By: Motsane Getrude Seabela
Curator Anthropology, Ditsong National Museum of Cultural History
Until 1995, a year after the demise of apartheid government in South Africa, 16 December was commemorated as Dingaan’s Dag (Dingane’s Day), a celebration by most of the Afrikaner speaking population as it represented the Voortrekkers’ victory over the Zulus at the so-called Battle of Blood River in 1838. However, to the African-black population the celebration was deemed offensive in that it symbolised “the loss of their land and associated freedom, and the death of a great Zulu chief, King Dingane” thus the day evoked contentious views. The nucleus of Afrikaner Nationalist historiography perceived King Dingane as a “treacherous, uncivilized barbarian”’. The general view was that the King was an anti‐white agitator who was beyond redemption. However, for African nationalists and workers, King Dingane was regarded as “one of the original freedom fighters who resisted the oppression of the land‐grabbing white settlers and Voortrekkers of the nineteenth century”. The African nationalists and workers’ interpretations of King Dingane’s relationship with white settlers show the later as disrespectful imperialists and dishonest men, who were hell-bent on enriching themselves at the expense of the indigenous population.
As a way of dissent against a celebration which symbolised loss of land, freedom and continuous subjugation of black people in South Africa, on 16 December 1929 the Communist Party of South Africa (CPSA) later the South African Communist Party (SACP) organised anti-pass protest in Potchefstroom in the then Transvaal. “In one meeting addressed by Edwin Thabo Mofutsanyane and John Beaver Marks a group of white people invaded the gathering and fired a gunshot meant for the leaders resulting in the death of one person” The incident was followed by a strike that lasted until 1930. Thence, the CPSA continued to hold anti-pass campaigns and meetings on 16 December which ultimately led to the burning of passes. The racial policies of Prime Minister Hertzog too, were challenged in 1935 from 15 December to 18 December during the All-African Convention (AAC) held in Bloemfontein. Accordingly, the 16th of December during the “1920s and the 1930s became a day that highlighted divisions in the country. The actions of the CPSAs resistance permeated consciousness.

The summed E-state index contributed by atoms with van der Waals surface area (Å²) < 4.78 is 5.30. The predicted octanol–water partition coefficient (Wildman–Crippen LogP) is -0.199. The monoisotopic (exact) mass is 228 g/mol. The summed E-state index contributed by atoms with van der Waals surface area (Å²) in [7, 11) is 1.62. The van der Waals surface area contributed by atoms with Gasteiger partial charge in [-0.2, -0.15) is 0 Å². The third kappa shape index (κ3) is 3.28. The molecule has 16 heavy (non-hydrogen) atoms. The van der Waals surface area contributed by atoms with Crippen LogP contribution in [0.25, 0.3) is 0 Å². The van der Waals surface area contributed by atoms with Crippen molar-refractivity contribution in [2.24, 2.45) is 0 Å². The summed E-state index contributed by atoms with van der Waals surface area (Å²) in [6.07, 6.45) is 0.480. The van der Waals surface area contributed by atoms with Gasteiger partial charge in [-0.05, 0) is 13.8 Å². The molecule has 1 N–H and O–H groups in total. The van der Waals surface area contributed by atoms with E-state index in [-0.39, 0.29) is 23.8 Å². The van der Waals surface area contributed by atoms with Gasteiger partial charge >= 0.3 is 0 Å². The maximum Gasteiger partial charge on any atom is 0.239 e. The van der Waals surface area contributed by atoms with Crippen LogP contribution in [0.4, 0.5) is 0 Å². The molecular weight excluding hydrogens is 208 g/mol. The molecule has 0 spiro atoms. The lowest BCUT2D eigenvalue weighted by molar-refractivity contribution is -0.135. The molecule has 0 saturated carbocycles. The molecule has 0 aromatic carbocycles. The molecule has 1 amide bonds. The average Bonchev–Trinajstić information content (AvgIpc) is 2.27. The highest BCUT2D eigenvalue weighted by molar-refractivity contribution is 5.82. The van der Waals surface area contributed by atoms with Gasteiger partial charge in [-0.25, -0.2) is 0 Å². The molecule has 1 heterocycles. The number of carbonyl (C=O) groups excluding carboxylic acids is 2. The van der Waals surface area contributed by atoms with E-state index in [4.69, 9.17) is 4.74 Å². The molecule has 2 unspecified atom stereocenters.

REFERENCES Ndlovu, S.M. 2017. ‘Remember Dingaan’s Day: The Passing of African Independence’: Public History and the Counter-Commemoration of King Dingane, 1920–1930, African Perspectives of King Dingane kaSenzangakhona: 129-166.
Ndlovu, S.M. 2000. Johannes Nkosi and the Communist Party of South Africa: Images of ‘Blood River’ and King Dingane in the Late 1920s–1930. History and Theory. Studies in the Philosophy of History. 39(4).